The British Geological Survey will carry out tests at two hydraulic fracturing sites in Lancashire. This research will be carried out independently of the monitoring the exploration company – in this case Cuadrilla Resources – is obligated by the regulators to put in place.
As a part of this enhanced research programme, groundwater, regional air quality, seismicity and ground movements will be independently monitored during fracking by the BGS with its university partners Birmingham, Bristol, Liverpool, Loughborough and Manchester.
The research will provide the UK scientific community with independent data gathered before, during, and after the completion of hydraulic fracturing procedures. All results of the research will be open and made freely available to the public.
Professor John Ludden, executive director of the BGS, said: “This ground breaking research will provide new scientific insight and innovative ways of monitoring the environmental impact of shale gas development.”
Today, shale company Cuadrilla Resources was granted by The Environment Agency the environmental permits to commence operations at their proposed shale gas exploration site at Preston New Road, Plumpton in Lancashire. The company also awaits permits for their second site in Lancashire, at Roseacre Wood, Roseacre.
In a separate development, the UK government has accepted more than a dozen fracking-related amendments put forward by the opposition Labour Party to the Infrastructure Bill currently passing through Parliament. These included requirements for baseline measurements of methane gas in groundwater, well-by-well disclosure of chemicals in the fracking fluid used, and a legal duty to consult the water industry during the planning process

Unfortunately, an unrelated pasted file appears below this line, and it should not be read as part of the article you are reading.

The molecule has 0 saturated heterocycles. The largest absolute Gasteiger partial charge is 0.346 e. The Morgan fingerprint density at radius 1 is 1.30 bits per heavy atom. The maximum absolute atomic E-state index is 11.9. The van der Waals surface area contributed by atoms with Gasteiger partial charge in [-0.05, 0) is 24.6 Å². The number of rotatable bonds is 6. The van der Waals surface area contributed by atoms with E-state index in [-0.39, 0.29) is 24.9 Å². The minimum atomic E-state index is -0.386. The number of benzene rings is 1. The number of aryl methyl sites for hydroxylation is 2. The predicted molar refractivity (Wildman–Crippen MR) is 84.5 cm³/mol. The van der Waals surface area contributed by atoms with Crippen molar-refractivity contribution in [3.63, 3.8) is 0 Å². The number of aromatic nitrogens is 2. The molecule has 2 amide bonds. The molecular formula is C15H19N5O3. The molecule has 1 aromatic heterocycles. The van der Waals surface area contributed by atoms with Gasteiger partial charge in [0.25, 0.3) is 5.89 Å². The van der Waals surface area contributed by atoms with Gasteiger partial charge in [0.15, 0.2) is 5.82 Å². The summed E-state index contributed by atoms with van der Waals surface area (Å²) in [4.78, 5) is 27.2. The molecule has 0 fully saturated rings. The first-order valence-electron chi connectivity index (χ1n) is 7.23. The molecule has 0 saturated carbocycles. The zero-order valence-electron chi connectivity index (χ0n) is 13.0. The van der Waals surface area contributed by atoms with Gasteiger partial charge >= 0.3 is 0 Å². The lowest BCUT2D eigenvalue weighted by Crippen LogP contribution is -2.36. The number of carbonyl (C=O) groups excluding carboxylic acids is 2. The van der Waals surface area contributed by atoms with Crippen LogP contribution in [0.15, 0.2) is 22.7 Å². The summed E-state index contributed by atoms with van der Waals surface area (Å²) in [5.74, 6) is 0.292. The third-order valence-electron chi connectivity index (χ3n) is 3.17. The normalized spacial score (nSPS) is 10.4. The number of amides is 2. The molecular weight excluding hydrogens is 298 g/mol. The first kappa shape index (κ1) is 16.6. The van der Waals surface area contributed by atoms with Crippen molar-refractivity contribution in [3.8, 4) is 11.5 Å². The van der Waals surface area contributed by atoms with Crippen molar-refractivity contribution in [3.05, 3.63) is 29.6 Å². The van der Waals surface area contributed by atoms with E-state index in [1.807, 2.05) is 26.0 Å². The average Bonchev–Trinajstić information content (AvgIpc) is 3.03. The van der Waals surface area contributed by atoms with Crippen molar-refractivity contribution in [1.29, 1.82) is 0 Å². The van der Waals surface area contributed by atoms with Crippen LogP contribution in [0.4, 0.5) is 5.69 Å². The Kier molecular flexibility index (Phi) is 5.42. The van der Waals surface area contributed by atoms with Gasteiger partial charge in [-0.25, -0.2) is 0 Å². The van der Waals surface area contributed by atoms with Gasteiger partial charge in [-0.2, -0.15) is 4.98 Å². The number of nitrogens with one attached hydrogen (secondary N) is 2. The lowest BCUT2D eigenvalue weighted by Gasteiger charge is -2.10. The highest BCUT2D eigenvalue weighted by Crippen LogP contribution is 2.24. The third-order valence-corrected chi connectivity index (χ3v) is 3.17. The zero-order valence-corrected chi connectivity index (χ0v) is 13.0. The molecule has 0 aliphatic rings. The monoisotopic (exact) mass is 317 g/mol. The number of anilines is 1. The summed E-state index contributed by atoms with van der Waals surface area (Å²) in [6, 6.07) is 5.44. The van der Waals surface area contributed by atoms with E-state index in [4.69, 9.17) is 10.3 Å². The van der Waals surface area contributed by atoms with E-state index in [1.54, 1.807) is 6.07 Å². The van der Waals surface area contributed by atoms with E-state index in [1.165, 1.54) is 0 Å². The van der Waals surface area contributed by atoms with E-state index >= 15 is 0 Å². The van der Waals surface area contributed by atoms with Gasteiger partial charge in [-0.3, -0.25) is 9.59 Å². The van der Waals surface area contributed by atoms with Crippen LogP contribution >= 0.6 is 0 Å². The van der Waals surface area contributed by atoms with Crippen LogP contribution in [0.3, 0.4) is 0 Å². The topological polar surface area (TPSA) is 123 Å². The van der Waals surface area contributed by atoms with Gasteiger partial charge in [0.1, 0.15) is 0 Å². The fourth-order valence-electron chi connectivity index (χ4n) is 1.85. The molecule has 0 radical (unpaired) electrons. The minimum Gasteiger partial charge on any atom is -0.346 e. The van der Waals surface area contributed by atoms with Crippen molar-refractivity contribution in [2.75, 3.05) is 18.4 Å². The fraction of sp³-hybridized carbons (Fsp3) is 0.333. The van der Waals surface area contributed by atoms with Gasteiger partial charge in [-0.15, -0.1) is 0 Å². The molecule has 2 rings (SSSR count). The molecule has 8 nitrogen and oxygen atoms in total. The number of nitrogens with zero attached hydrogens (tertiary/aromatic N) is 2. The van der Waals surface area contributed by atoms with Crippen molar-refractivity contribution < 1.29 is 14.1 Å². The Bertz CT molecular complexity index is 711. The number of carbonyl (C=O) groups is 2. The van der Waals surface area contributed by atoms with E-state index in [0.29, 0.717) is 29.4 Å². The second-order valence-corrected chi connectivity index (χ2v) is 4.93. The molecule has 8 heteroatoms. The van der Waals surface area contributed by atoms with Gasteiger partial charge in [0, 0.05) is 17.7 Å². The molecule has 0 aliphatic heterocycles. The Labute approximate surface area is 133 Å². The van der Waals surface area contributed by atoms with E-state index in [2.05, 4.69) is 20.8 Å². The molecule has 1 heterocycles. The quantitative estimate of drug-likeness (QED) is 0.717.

The Coalition has baulked, however, at reversing government proposals to allow fracking under people’s homes without permission and allow “any substance” to be injected into fracking wells.
A spokesman for the Department of Energy and Climate Change called the conceded amendments “new transparency measures” which “will make sure that local residents know exactly what shale gas operations in their community will entail and can hold the industry to account.” He also noted the £5m the government will spend to “provide independent evidence directly to the general public about the robustness of the existing regulatory regime”.
However, the accepted amendments were deemed insufficient by Tom Greatrex MP, Labour’s shadow energy minister, who told The Guardian that “Despite clear flaws in the existing framework, David Cameron’s government has repeatedly side-lined genuine and legitimate environmental concern and seem prepared to accept shale gas at any cost,”
“We have repeatedly attempted to overhaul the regulations but have been rebuffed by a Tory government that simply doesn’t want to listen to public concern,” he added.
Mr Greatrex said that further concerns remained over the protection of drinking water, independent inspection of wells, escapes of methane (a powerful greenhouse gas) and protection for national parks. “These piecemeal concessions cannot overturn a Tory mindset which is zealously opposed to any further regulation of shale gas in the UK, despite clear evidence that this is necessary.”
On the other hand, Ken Cronin, chief executive of the industry group UK Onshore Oil and Gas, said that the new requirements were nothing new as they were already being observed voluntarily. “The industry has consistently said it would carry out baseline monitoring. We announced in February 2013 that the industry would make public all fluids used. We also announced in 2013 a memorandum of understanding with water companies to proactively address the issues.”
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